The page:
Monday, February 4, 2013

What's Real About the Rapture?

My maternal grandparents lived in a small northeast-Texas town with a communal zeitgeist more aboriginal than modern. Everyone believed. "Is there really a God?" would have been as silly a question as "Is there really air?" While separation of church and state was non-negotiable -- no one would tell them what to believe -- that was not to say that individual or community life should, or even could, be divided between secular and religious spheres. The Psalmist had said it, "Wherever I go, You are there," and even the town's worst sinners knew that God (both a Protestant and a dead ringer for Michelangelo's Sistine Chapel rendition) was watching, listening, judging their every thought and action, that Judgment Day was coming, and that redemption, so long as they could draw a breath, was never more than a prayer away.
Sunday mornings brought Sunday school followed by a church service, about three hours in all. After a quiet afternoon came Training Union followed by another service. Wednesday nights were for Prayer Meeting, a service that, like the first two, came complete with Bible readings and a sermon. Summer revivals meant one or more services per day, these delivered with the revivalist's particular, sometimes peculiar, nuance of evangelical showmanship. More than half of every summer of my childhood was immersed in that river of old-time religion with its certainty that Jesus would come again at the end of time. Yet from all the prayers, all the Bible readings and lessons, all those sermons, and all the hammering about sin, final judgment, and the fires of Hell, I have no memory of anyone mentioning anything called "the Rapture."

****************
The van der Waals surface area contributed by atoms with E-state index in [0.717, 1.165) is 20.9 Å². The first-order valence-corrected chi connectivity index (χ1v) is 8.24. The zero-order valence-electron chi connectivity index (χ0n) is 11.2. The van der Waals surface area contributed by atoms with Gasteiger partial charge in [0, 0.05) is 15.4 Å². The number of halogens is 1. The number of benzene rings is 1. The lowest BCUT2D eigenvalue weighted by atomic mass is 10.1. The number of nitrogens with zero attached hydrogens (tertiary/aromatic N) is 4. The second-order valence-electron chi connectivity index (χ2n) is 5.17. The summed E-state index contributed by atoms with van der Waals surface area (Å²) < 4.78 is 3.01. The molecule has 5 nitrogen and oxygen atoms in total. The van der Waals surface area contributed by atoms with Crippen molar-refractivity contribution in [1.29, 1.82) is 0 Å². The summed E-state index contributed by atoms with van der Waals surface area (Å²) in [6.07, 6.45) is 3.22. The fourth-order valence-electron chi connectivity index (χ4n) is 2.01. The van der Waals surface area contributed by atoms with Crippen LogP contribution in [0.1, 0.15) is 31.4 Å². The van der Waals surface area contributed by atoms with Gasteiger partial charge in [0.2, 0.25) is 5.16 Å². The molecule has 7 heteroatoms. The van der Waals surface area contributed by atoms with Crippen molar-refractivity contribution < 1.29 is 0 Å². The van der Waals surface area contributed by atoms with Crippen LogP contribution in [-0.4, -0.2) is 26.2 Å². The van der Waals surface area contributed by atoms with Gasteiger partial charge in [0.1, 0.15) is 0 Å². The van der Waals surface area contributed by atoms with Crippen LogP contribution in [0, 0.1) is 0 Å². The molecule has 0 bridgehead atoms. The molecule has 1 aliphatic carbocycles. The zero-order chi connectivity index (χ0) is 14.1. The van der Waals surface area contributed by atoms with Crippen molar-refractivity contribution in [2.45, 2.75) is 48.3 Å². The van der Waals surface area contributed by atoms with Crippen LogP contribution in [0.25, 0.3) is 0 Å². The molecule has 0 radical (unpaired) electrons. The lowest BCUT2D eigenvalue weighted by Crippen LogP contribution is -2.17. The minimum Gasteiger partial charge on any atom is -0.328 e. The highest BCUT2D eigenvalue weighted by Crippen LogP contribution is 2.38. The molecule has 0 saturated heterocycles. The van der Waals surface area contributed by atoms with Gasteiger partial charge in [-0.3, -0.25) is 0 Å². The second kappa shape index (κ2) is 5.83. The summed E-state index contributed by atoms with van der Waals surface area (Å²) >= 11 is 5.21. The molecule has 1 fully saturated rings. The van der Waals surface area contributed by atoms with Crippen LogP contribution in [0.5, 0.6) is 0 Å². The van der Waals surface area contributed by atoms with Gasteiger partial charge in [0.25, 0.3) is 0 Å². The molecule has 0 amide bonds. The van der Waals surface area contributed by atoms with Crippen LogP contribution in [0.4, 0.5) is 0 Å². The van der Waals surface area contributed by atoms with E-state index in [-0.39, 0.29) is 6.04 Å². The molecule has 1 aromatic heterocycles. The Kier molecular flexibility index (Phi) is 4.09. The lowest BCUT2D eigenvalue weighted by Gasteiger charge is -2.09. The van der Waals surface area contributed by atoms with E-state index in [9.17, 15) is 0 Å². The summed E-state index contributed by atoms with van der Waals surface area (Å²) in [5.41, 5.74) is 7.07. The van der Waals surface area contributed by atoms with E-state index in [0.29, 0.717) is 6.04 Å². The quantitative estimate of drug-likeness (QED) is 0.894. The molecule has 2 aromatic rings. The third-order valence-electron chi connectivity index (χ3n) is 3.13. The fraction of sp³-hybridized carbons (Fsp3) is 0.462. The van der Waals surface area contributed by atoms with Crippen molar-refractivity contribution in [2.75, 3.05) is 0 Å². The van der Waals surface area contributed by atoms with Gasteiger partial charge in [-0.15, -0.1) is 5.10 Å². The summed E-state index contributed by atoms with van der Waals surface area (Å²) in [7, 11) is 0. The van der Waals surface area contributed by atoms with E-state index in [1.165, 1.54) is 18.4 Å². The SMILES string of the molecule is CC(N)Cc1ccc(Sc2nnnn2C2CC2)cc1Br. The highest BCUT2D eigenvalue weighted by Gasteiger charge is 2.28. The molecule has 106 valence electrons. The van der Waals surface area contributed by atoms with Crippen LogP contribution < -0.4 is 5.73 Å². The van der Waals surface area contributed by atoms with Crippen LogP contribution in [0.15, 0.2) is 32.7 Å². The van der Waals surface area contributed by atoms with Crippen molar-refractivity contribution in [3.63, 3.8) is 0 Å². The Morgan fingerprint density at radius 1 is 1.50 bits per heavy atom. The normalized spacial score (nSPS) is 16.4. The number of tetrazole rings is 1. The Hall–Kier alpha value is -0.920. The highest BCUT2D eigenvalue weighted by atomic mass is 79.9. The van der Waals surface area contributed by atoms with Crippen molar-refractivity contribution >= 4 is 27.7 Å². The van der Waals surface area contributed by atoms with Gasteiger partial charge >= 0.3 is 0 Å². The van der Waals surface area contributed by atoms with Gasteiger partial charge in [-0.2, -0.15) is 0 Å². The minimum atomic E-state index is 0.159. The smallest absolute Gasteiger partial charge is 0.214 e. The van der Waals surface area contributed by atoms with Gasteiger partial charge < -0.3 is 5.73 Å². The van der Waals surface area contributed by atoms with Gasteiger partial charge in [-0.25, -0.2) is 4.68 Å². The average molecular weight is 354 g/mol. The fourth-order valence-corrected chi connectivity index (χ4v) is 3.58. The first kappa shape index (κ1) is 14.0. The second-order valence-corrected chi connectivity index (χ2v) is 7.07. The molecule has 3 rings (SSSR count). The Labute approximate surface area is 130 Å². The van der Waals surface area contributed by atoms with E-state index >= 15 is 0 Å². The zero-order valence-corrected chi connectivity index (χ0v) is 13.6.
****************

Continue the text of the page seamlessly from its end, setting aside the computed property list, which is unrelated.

In fact, before 1830, no one had heard that "[i]n one cataclysmic moment, millions around the globe disappear," or that "those left behind, terror stricken, are desperate to determine what happened," which is what you'll find on the back cover of Tribulation, volume two of the Left Behind series. Authors Tim LaHaye and Jerry Jenkins, along with the likes of Hal Lindsay, the late Jerry Falwell and others, are proponents of the work of English clergyman John Nelson Darby. It was around 1830 that Darby, having selected scripture passages from Daniel, Revelation, 1 and 2 Thessalonians and elsewhere, pasted them together, called them a whole, and invented the Rapture, a word not found in the Bible.
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